Overall, I am left with one question: What do we need to do to stop this from ever happening in the future?

Sunday, February 14, 2016

February 8 - 12, 2016

Last week during Dr. Jones Biology class, we did lots of interesting activities. On Monday and Tuesday, we finished up the cancer presentations (we presented last). We had no time to study in class, so I studied at home. We had the quiz on Thursday and there wasn't class on Friday because of our long weekend.

Friday, February 12, 2016

Article of The Week

Mark Grove
Dr. Jones
Honors Bio
12 Feb 2016
This article talks about horses and how they decipher human emotions. When showed pictures of good and bad human emotions, scientists knew that they were intelligent. Their reaction when showed a human face depicting anger was understandable, causing the animal's heart rate to increase. This is a defense mechanism that helps the animal see any negative human behavior, such as rough handling.

I thought that this article was very interesting because it talked about the reading of emotions beyond the species barrier. Horses can supposedly interpret human emotions, which is a big discovery in the scientific field. This makes me wonder what other species can do this.

One quote that was interesting to me is this: "Emotional awareness is likely to be very important in highly social species like horses -- and our ongoing research is examining the relationship between a range of emotional skills and social behaviour." I wonder what other tests are being conducted to find out more about animals? Another quote is this: "There are several possible explanations for our findings." It is interesting to me that science can give us facts but it takes more effort to find the reasons behind these facts.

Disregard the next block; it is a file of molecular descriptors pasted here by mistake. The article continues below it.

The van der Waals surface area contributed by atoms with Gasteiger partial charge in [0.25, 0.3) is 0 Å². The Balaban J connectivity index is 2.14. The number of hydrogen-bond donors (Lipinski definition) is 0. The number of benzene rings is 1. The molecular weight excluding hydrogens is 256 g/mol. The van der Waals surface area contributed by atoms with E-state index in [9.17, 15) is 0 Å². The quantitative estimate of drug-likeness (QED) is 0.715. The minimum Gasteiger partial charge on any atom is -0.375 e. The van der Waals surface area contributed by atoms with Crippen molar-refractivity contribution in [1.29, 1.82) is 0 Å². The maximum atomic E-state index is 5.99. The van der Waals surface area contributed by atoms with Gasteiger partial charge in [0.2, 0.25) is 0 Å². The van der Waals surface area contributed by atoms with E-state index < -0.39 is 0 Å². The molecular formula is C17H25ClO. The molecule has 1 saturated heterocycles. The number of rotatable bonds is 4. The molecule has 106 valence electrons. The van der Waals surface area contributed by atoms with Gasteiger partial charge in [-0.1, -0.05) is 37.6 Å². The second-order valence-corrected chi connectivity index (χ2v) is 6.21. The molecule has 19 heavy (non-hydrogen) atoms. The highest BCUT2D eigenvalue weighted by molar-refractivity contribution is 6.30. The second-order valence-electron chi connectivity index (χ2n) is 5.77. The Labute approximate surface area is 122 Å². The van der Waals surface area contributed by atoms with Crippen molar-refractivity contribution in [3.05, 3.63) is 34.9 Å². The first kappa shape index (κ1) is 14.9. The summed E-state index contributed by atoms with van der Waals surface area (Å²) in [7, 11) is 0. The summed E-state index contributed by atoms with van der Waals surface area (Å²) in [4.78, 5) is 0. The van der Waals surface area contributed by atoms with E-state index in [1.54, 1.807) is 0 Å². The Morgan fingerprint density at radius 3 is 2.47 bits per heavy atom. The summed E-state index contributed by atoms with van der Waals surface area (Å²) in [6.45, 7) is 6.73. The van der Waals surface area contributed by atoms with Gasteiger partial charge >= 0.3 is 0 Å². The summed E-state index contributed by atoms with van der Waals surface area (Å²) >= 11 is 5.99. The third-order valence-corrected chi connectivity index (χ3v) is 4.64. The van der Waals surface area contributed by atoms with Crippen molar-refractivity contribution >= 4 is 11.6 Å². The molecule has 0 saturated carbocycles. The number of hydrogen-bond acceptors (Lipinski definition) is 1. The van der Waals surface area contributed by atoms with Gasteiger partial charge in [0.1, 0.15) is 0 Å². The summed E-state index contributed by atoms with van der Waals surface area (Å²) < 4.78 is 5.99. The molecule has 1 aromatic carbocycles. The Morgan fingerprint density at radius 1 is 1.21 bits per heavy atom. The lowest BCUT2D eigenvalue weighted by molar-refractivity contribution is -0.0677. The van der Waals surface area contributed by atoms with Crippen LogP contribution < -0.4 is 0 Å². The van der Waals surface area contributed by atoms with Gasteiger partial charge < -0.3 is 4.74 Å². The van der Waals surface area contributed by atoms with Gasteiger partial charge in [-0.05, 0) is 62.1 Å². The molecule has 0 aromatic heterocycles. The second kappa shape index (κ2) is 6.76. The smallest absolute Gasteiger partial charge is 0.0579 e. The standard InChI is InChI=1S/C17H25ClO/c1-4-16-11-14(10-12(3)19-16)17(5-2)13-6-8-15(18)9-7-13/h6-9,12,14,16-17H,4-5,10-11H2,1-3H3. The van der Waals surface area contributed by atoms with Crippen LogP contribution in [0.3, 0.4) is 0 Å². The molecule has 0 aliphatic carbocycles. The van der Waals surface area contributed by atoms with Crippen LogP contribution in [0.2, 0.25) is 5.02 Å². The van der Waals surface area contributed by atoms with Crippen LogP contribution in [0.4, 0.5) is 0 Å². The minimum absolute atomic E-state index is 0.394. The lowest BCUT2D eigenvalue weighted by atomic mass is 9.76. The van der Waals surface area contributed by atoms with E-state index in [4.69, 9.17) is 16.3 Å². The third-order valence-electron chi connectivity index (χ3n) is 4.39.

Overall, I really liked this article; however, I have one question: what else can we find out about horses and possibly other animals about their individual abilities?

Sunday, February 7, 2016

February 1 - 5, 2016

Mark Grove
Dr. Jones
Honors Bio
January 7, 2015
February 1 - 5
Last week during Dr. Jones' 4th period Biology class, we did a lot of work. On Monday, the 1st of February, we had a quiz on Meiosis, what we learned the week before. Later in the week, we did a lab where we extracted sperm from sea urchins and looked at it under a microscope. It was a very interesting lab that I learned a lot from.

Friday, February 5, 2016

Mark Grove
Dr. Jones
February 5  2016
Honors Bio
This article was very interesting. It talked a lot about ancient animals and what special traits some of the m had. For example, an ancient dinosaur-resembling animal had a horn shaped organ that might have emitted a sound similar to that of a trumpet. Although no such animal exists today, it is still a fascinating discovery.

In my opinion, this animal would have been very unique when it was around, being able to make loud noises whenever it wanted. It had freedom to use its horn, which is an interesting idea. I wonder what this could tell us about creatures of the past and possibly creatures of the future.

One quote that stood out to me was this: "hadrosaurs are sometimes referred to as the 'cows of the Cretaceous.'" I wonder why this nickname exists and how it relates? Another quote I found was this: "Vocalizations can alert predators, and moving their calls into a new frequency could have made communication safer." This is a good quote because it tells what these horns were actually used for.

In conclusion, I really liked reading this article and I would like one question answered: Is this discovery actually important to science and if so, what could it potentially do for us?